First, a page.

by Joe Montero
Spain’s Popular Party (PP) Government led by Prime Minister Mariano Rajoy fell last Friday, after a no confidence vote triggered by the climax of a corruption scandal.
Rajoy and the PP are in many ways heirs to the period of the Franco fascist dictatorship that came to an end in 1975. Over the last 6 years, a combination of austerity measures, an increasingly autocratic style and rising discontent have eaten away at its legitimacy. This character of the Rajoy government has been closely associated with the endemic corruption that has finally caught up with it.
Podemos the anti-austerity party, had been trying to bring this end for some time. The difference now, is that the socialist party (Socialist Workers Party or PSOE), which had in effect been maintaining the Rajoy government, through its refusal to support earlier no confidence motions in the Spanish parliament, was now in a position where it found no other choice but to bring it down.
PSOE leader Pedro Sanchez will become the new Prime Minister, with the backing of Podemos and the Catalan and Basque independence parties.
A public release of ledger accounts had revealed a massive racket, involving a secret party slush fund, with regular payments made to “M Rajoy.” He could not hide from the unfolding scandal. Not that he didn’t try. He claimed his innocence and still does. At the same time, he has been seen to fail to act to clean up the mess, even as a growing list of senior figures began to fall, until around 200 individuals were facing court.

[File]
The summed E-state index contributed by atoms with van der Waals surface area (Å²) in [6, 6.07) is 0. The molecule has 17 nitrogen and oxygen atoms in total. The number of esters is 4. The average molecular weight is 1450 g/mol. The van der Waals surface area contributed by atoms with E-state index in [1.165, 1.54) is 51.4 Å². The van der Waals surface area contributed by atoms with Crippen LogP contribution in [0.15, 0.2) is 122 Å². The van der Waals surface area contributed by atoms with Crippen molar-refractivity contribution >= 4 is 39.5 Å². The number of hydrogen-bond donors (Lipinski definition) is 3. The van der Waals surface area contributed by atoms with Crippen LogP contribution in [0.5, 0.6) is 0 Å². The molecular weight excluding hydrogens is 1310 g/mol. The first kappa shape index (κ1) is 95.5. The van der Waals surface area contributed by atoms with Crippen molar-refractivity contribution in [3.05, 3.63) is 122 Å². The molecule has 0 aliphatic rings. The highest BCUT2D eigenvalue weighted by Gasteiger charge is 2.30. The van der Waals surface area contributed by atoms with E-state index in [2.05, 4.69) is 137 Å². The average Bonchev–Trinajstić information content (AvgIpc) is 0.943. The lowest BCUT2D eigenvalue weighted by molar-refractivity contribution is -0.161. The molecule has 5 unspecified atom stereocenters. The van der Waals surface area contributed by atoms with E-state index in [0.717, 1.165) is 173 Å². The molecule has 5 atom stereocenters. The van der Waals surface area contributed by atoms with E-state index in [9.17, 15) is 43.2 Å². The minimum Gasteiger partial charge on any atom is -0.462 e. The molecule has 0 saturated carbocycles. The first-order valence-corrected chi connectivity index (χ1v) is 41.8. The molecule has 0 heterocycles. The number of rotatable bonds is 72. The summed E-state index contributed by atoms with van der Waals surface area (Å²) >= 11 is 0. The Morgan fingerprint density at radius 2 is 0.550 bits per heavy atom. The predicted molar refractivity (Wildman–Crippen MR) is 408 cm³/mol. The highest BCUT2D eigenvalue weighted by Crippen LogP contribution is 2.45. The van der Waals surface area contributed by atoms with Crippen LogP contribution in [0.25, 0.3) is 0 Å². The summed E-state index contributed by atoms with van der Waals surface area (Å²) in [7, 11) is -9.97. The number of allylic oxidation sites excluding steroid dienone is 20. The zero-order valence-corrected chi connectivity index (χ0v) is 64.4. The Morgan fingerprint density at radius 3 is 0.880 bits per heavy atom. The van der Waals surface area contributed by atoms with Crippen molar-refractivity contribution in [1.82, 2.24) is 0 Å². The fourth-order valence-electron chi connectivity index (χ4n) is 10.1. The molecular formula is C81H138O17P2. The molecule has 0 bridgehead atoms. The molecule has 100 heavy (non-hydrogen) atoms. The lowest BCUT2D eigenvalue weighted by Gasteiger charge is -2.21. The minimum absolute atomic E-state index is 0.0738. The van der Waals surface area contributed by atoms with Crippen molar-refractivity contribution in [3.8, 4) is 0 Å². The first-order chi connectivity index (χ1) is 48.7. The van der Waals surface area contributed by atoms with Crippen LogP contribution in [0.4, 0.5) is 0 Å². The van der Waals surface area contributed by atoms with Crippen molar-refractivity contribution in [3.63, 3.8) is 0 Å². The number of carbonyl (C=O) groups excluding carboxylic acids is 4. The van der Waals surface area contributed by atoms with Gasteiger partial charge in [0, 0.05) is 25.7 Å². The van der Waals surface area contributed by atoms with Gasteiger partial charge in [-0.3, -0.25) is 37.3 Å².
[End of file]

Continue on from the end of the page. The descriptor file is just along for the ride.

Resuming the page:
The outcry over the corruption had by 2014, already compelled him to publicly apologise in 2014. He promised the problem was a few bad apples and that they would be cleared out. Nothing really happened and the scandal continued to build.
By 2015, rising public anger reduced the government into minority status, and Cuidadanos, a new national top end of town party, was able to recruit a significant part of the departing Popular Party base.
Last week, the National Court found that some key people at party headquarters in Madrid had been taking kickbacks associated with government contracts. Long jail sentences were handed pout last week. One party official, party treasurer Luis Barcenas, was sentenced to 33 years. Francisco Correa (also known as “Don Vito” – yes, as in The Godfather), the businessman who was at the helm of the spiders’ web of criminal activity, which has engulfed Spain for the best part of a decade, was sentenced to 51 years.
Former Finance Minister Rodrigo Rato, received a jail term, for the misuse of corporate credit cards, at the same time that the prominent bank, Bankia SA, received 41 billion government euros ($48 billion), to help it out of the brink of collapse.